FacebookTwitterGoogle+RedditEmail

Executing Saddam, Protecting the Rackets

by MANUEL GARCIA, Jr.

What does the execution of Saddam Hussein mean to the public?

What has the execution of captured national leaders meant in the past?

Vercingetorix was the leader of the Celtic revolt against Roman rule in Gaul. He was taken captive by Julius Caesar after the Gallic defeat in the Battle of Alesia (in eastern France) in 52 BC, and spent the next six years in chains and publicly displayed as a war trophy. In 46 BC, he was taken from his cell and marched through the streets of Rome during a procession honoring Caesar, and then publicly executed by strangulation. Gaius Julius Caesar himself would only live another two years, for he was executed by a group of assassins with daggers in 44 BC.

The overt U.S. military involvement in World War 2 lasted 3 years and 8 months, from early December 1941 to early August 1945. The war crimes tribunals of German (at Nuremberg) and Japanese (at Tokyo and Manila) political and military leaders occurred during 1945 to 1949. The major German war criminals were executed on
October 16, 1946 — 10 hangings within 3.5 hours. Seven major Japanese war criminals were executed by hanging on December 13, 1948.

What can we say to characterize the executions cited? Consider these 4 possibilities:
1. In some cases, a degree of justice and some recognition of historical “lessons” came about as a result of the trials and punishment of war criminals.
2. Such executions are triumphal rituals by a victorious power elite lording it over the defeated.
3. These executions are political theater for the masses, to distract them from their many sacrifices — especially through wars — to the power elite.
4. They are used by the power elite to remove discarded members of their own class who are now political liabilities.
The current Iraq War broke out in March 2003 and has lasted 3 years and 8 months (like WW2). Victory in the form of a compliant Iraqi population and easy extraction of Iraqi natural resources — oil — has been elusive, so we have been presented with gestures of power: a string of “hits” on named “terrorists” leading up to the biggest show of this type, the execution of Saddam Hussein.

Saddam’s execution was a triumphal ritual by US power against an occupied — though still unconquered — Iraqi people, it was the political decapitation of the former Iraqi elite, a demonstration intended to show Iraqi subjugation to Western power. But, the abysmal failure by the US managers of the Iraq War has undercut any propaganda value Saddam’s execution might have had with the Iraqi public.

Beyond its use as political theater for the masses, Saddam’s execution was a spasm of pleasurable barbarism within the international club of the leadership class, a triumphal ritual by a victorious elite against a defeated adversary of its own class. It was an orgasm of power that aspired to be both primal and stylized like the delivery of the coup de grace — whether by a cat biting through the neck of its prey, or a lieutenant firing his pistol into the temple of one dispatched by a firing squad — but came off graceless and chaotic like the frenzy of a lynching.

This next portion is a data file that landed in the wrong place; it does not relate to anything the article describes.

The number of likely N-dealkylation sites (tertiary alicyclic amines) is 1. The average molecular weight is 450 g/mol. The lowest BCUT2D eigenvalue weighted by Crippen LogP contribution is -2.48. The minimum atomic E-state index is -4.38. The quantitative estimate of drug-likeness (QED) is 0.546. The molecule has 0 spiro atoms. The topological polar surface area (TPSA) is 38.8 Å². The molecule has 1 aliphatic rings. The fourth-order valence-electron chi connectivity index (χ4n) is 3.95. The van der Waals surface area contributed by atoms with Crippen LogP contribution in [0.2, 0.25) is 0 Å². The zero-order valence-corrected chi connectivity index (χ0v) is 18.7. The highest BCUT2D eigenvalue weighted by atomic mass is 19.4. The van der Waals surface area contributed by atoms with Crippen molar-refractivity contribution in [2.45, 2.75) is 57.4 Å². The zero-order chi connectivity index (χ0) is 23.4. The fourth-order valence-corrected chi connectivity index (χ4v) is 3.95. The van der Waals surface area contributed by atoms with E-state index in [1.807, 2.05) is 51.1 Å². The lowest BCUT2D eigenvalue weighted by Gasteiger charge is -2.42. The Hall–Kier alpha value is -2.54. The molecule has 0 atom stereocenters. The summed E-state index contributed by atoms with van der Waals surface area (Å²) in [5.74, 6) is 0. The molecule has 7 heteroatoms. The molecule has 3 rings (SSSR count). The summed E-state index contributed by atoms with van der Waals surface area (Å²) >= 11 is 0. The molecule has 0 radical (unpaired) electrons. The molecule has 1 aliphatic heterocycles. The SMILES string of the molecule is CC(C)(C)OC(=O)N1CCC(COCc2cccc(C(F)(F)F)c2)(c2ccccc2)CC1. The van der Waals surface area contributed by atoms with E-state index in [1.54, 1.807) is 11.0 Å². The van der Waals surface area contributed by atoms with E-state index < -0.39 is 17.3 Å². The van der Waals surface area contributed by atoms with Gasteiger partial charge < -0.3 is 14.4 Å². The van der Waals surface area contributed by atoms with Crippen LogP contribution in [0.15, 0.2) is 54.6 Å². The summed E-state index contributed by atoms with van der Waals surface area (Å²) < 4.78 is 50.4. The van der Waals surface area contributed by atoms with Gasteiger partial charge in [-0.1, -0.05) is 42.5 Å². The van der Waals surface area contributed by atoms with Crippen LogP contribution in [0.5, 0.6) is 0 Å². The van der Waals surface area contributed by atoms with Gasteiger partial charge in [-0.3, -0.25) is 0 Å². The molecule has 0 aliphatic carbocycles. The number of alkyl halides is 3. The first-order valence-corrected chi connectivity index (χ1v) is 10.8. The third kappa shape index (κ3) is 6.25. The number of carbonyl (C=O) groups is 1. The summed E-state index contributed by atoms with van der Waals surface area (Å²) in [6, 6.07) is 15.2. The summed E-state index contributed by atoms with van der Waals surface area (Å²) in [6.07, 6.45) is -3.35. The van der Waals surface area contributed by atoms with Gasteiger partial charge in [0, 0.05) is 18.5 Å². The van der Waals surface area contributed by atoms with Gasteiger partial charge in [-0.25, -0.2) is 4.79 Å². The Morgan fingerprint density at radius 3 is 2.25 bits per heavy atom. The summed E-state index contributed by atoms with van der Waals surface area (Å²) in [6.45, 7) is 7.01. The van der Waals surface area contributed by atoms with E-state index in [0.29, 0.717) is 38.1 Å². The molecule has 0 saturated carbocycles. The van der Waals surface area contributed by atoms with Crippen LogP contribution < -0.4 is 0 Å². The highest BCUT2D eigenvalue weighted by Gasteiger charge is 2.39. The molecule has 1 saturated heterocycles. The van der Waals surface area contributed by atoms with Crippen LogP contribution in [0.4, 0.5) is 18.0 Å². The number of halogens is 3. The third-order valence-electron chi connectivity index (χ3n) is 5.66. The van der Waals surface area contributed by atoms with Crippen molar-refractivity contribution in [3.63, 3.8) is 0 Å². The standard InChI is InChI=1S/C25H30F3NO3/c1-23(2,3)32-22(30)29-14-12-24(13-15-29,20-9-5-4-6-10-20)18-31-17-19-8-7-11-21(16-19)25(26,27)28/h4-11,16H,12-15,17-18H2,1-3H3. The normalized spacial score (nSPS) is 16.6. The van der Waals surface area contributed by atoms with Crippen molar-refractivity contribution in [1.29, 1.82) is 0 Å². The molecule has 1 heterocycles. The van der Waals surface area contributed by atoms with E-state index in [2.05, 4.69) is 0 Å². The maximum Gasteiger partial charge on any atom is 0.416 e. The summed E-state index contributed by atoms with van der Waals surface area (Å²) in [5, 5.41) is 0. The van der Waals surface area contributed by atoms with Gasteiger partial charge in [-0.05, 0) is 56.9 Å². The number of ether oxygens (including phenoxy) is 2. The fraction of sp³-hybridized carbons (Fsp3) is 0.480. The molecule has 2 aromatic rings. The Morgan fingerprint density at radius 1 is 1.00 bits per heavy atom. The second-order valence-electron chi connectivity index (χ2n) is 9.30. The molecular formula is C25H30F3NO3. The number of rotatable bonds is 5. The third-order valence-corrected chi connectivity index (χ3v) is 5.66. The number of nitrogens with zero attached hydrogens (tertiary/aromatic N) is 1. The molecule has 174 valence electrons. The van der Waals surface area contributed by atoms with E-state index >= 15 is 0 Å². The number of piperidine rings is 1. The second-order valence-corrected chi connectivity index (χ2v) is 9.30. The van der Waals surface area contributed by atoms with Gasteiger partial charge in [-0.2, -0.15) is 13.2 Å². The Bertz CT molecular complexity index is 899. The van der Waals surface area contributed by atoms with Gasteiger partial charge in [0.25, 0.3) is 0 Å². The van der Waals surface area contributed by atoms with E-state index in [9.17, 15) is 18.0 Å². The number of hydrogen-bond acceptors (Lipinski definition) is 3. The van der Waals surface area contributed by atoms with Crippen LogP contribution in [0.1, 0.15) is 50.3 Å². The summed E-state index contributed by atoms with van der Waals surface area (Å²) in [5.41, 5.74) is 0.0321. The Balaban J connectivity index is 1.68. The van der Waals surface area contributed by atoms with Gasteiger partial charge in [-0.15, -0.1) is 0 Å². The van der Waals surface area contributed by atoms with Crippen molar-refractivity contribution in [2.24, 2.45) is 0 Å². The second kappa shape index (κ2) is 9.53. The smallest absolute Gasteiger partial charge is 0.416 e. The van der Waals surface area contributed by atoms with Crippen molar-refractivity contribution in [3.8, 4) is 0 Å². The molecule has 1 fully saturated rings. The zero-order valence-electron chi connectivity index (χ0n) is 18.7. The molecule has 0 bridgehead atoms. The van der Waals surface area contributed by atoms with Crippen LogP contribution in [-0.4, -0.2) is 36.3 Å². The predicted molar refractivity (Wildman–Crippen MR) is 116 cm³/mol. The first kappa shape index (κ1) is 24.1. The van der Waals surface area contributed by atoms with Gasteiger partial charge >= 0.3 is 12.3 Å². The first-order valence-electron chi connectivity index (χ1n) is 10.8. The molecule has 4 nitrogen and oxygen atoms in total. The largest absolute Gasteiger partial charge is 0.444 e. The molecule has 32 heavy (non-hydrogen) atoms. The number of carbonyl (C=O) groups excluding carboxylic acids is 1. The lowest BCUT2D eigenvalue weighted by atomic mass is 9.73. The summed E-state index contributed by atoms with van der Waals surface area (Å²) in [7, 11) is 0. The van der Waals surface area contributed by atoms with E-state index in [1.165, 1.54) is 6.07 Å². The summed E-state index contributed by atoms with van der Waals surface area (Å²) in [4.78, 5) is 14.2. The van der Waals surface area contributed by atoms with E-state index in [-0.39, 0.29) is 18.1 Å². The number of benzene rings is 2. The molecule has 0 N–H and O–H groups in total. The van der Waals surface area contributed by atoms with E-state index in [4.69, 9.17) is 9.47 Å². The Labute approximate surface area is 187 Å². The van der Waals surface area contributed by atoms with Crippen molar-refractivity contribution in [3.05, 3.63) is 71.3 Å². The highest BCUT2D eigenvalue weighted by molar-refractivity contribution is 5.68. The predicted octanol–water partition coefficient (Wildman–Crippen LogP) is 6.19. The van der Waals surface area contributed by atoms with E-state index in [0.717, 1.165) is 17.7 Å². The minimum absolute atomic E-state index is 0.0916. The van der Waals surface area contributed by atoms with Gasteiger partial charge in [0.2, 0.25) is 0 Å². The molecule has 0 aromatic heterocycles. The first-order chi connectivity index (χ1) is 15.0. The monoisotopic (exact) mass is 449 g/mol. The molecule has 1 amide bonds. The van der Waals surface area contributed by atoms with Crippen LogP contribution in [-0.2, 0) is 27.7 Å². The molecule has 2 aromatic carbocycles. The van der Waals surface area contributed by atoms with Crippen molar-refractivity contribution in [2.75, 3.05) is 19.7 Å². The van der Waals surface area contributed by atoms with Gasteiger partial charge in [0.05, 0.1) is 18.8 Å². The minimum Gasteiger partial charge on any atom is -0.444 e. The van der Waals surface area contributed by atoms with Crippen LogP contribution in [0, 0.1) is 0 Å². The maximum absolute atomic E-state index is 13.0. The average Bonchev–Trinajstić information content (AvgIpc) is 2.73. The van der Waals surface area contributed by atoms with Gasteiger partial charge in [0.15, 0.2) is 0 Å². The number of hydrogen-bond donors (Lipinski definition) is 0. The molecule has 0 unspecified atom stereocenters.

Here, in the homeland of the would-be victors, Saddam’s execution is used as another distraction for the public and the troops from their many sacrifices in paying for and manning this war by their elite.

And finally, Saddam’s execution is a bit of necessary housekeeping by the managers of the war. It is the elimination of the possibility of damaging exposures by a former confederate. Rumsfeld is not the only political operator who is relieved of any hazard of disclosures by Saddam..

Saddam’s case makes it obvious what would be required to bring our un-indicted war criminals to justice. If Martians with vastly superior technology and military power invaded the Earth, as in H. G. Well’s novel “The War of the Worlds,” and they set about reorganizing the United States because they knew themselves to be better able to allocate our natural resources and arrange our system of governance, what would be our proper response? Imagine they arrived in Flying Saucers indestructible even by our nuclear weapons, and they were armed with directed heat ray weapons of unearthly power. Imagine they saturated our radios and TVs with the message “We have come to liberate Earth from all warfare, to end all hunger, poverty and want, and to ensure humans live in harmony with Earth’s natural conditions in a sustainable manner indefinitely.” Then, imagine they put on war crimes trials of our political elite. What would our moral and patriotic duty be?: to set off hidden improvised explosive devices (IEDs) when Flying Saucer patrols passed through our neighborhoods?; to fling rotting carcasses and produce at Alien Troopers, hoping to infect them with deadly-to-Martians Earth germs?; to withstand the reprisals inflicted by searing heat rays vaporizing all in their path and yet continue resistance?; or would our duty be to make peace, to realize that warfare, mass killings and resistance were useless, that we should surrender to a greater power and accept our designated roles (and perhaps live in our designated reservations); and that we should implement the will of our new rulers including the prosecution and execution of our former Earthmen overlords? Who defines “duty,” “honor” and “country?”